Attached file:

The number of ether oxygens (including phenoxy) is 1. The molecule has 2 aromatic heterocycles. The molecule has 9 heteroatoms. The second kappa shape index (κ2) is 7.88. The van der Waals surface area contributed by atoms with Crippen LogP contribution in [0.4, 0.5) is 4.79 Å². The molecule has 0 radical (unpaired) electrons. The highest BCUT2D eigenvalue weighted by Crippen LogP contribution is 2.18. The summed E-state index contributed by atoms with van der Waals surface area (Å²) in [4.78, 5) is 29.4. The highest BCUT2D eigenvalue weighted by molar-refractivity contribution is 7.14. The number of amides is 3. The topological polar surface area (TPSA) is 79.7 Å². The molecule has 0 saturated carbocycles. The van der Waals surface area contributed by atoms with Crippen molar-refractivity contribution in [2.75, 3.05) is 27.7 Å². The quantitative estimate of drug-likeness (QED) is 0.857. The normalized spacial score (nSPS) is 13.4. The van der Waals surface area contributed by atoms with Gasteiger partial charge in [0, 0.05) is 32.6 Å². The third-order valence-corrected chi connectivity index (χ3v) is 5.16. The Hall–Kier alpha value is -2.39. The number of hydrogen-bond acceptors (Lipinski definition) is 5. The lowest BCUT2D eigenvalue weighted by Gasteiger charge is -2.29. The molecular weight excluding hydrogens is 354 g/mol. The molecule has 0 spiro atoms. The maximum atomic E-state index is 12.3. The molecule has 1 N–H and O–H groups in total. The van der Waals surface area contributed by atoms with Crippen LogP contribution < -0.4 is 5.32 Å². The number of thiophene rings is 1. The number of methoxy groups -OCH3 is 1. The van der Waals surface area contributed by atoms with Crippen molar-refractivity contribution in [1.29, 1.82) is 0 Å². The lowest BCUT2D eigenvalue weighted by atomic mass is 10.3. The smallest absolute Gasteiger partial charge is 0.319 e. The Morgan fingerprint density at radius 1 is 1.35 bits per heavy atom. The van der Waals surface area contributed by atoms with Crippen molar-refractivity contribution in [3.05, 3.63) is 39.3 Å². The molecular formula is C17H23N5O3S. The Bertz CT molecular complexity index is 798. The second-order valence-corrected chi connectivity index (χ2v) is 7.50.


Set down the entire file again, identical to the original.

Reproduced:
The number of ether oxygens (including phenoxy) is 1. The molecule has 2 aromatic heterocycles. The molecule has 9 heteroatoms. The second kappa shape index (κ2) is 7.88. The van der Waals surface area contributed by atoms with Crippen LogP contribution in [0.4, 0.5) is 4.79 Å². The molecule has 0 radical (unpaired) electrons. The highest BCUT2D eigenvalue weighted by Crippen LogP contribution is 2.18. The summed E-state index contributed by atoms with van der Waals surface area (Å²) in [4.78, 5) is 29.4. The highest BCUT2D eigenvalue weighted by molar-refractivity contribution is 7.14. The number of amides is 3. The topological polar surface area (TPSA) is 79.7 Å². The molecule has 0 saturated carbocycles. The van der Waals surface area contributed by atoms with Crippen molar-refractivity contribution in [2.75, 3.05) is 27.7 Å². The quantitative estimate of drug-likeness (QED) is 0.857. The normalized spacial score (nSPS) is 13.4. The van der Waals surface area contributed by atoms with Gasteiger partial charge in [0, 0.05) is 32.6 Å². The third-order valence-corrected chi connectivity index (χ3v) is 5.16. The Hall–Kier alpha value is -2.39. The number of hydrogen-bond acceptors (Lipinski definition) is 5. The lowest BCUT2D eigenvalue weighted by Gasteiger charge is -2.29. The molecular weight excluding hydrogens is 354 g/mol. The molecule has 0 spiro atoms. The maximum atomic E-state index is 12.3. The molecule has 1 N–H and O–H groups in total. The van der Waals surface area contributed by atoms with Crippen LogP contribution < -0.4 is 5.32 Å². The number of thiophene rings is 1. The number of methoxy groups -OCH3 is 1. The van der Waals surface area contributed by atoms with Crippen molar-refractivity contribution in [1.29, 1.82) is 0 Å². The lowest BCUT2D eigenvalue weighted by atomic mass is 10.3. The smallest absolute Gasteiger partial charge is 0.319 e. The Morgan fingerprint density at radius 1 is 1.35 bits per heavy atom. The van der Waals surface area contributed by atoms with Crippen molar-refractivity contribution in [3.05, 3.63) is 39.3 Å². The molecular formula is C17H23N5O3S. The Bertz CT molecular complexity index is 798. The second-order valence-corrected chi connectivity index (χ2v) is 7.50.